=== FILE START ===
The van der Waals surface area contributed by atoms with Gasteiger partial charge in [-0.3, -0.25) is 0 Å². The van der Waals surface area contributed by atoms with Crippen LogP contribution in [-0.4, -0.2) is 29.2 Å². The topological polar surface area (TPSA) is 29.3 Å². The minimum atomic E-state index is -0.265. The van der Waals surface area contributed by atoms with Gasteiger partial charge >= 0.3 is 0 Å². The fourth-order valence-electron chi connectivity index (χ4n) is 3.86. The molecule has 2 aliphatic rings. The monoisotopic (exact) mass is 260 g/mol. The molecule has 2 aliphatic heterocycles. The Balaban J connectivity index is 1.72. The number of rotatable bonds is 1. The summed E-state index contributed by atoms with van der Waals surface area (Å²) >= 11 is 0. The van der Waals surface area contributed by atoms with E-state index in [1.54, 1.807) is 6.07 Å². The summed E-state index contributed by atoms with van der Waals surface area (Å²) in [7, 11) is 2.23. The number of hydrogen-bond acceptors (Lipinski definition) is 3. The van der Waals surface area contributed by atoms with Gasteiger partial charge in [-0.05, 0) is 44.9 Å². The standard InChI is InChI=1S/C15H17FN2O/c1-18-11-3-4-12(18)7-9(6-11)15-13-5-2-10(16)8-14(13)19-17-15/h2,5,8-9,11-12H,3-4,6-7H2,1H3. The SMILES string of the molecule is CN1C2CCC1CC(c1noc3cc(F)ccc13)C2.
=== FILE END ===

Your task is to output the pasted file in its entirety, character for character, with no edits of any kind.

The van der Waals surface area contributed by atoms with Gasteiger partial charge in [-0.3, -0.25) is 0 Å². The van der Waals surface area contributed by atoms with Crippen LogP contribution in [-0.4, -0.2) is 29.2 Å². The topological polar surface area (TPSA) is 29.3 Å². The minimum atomic E-state index is -0.265. The van der Waals surface area contributed by atoms with Gasteiger partial charge >= 0.3 is 0 Å². The fourth-order valence-electron chi connectivity index (χ4n) is 3.86. The molecule has 2 aliphatic rings. The monoisotopic (exact) mass is 260 g/mol. The molecule has 2 aliphatic heterocycles. The Balaban J connectivity index is 1.72. The number of rotatable bonds is 1. The summed E-state index contributed by atoms with van der Waals surface area (Å²) >= 11 is 0. The van der Waals surface area contributed by atoms with E-state index in [1.54, 1.807) is 6.07 Å². The summed E-state index contributed by atoms with van der Waals surface area (Å²) in [7, 11) is 2.23. The number of hydrogen-bond acceptors (Lipinski definition) is 3. The van der Waals surface area contributed by atoms with Gasteiger partial charge in [-0.05, 0) is 44.9 Å². The standard InChI is InChI=1S/C15H17FN2O/c1-18-11-3-4-12(18)7-9(6-11)15-13-5-2-10(16)8-14(13)19-17-15/h2,5,8-9,11-12H,3-4,6-7H2,1H3. The SMILES string of the molecule is CN1C2CCC1CC(c1noc3cc(F)ccc13)C2.